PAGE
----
3) I've read that one of the greatest things about the X-series is the film emulation that is built-in. I normally have used Velvia with boosted color saturation and recorded in either RAW or RAW plus JPEG. LR, Perfectly Clear, Luminar and I assume CO, have a wide range of film emulations, styles, filters, etc.

 

So is it generally better to use the various built-in film emulations or to use the options available in software for post-processing? Do the RAW files include the selected film emulation or do those only effect jpeg files?

 

4) Batteries. Fuji or generic? Has anyone seen any difference in performance, charge duration, charging time, longevity, etc.?

 

5) What type of equipment do I need to get into portraiture (lighting, backgrounds) using my living room as a studio area?

 

Finally, there are so many resources out there, what sites, books or other resources have you found to be valuable in learning the art of photography and mastering the X-T2?

 

Thanks in advance for any guidance y'all might provide.

 

Jesse

 

 

Sent from my iPad using Tapatalk Pro

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Hi Kayakjunkie

about your question : 4) Batteries. Fuji or generic? Has anyone seen any difference in performance, charge duration, charging time, longevity, etc.?

 

I use Patona batteries. You've got the yellow ones and the new green ones, which are more powerfull.

 

I noticed a difference in the charge indicator you can display in the EVF, which indicates the remaining power of your battery : with my Patonas, the level jumps from 2 remaining bars to nothing abruptly.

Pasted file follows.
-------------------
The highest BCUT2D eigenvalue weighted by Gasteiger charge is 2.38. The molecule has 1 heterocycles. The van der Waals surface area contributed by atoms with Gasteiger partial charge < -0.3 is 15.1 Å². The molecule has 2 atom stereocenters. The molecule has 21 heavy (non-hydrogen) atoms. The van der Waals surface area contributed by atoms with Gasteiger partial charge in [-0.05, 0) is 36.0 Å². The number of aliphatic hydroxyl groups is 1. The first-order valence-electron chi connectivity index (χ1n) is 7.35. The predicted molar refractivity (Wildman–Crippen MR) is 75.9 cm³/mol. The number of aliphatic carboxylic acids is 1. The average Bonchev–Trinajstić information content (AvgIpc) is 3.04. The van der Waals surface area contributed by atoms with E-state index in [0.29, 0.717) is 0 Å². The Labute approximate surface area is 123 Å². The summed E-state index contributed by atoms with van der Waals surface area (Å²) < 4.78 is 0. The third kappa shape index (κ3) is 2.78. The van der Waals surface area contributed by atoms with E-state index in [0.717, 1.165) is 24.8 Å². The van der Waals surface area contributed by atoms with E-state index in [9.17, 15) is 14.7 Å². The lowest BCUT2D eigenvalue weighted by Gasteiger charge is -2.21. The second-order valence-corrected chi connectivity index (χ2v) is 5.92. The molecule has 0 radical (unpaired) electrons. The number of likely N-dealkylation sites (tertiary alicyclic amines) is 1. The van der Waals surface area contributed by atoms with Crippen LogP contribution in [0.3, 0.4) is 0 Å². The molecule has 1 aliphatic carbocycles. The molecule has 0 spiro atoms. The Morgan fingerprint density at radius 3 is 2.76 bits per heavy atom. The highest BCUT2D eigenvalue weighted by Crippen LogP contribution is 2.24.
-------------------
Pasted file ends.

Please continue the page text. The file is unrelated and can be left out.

But knowing this, they are great.

 

Hope this helps !

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Hi Jesse

 

Congrats on the move to X-T2 - I did a similar thing in that I traded in my X-E2 and bought the X-T2 to add to my X-T1. I like to have 2 cameras, not as a back up, but because it is so easy to get dust on the sensor of mirrorless cameras I keep my 18-55mm on the X-T2 and my 10-24mm on the X-T1. That way I have access to either camera quickly without changing lenses. 

 

I can answer a few of your questions:

  1. 4K video - I use SanDisk Ultra 64GB UHS-1 Class 10 cards. These will be fine for your video although I have to say that I am not into video. 
  2. Adobe Lightroom - I really like Lightroom but I would recommend upgrading to Lightroom CC from your existing 5.7.1 as there are many new features and the latest version supports all the film simulations from Fuji. 
  3. I always shoot in RAW+JPEG so that I can more easily push and pull exposures. I am really impressed as to how much detail can be got from a way underexposed shot. If I'm honest the JPEG is often superfluous but it's a nice safety copy to keep. 
  4. I only use the simulations in post-processing and never use them within the camera. 
  5. I have Luminar 2018 (but rarely use it) and very soon it will have image management built in and a feature which allows it to read Lightroom catalogs. Watch this space!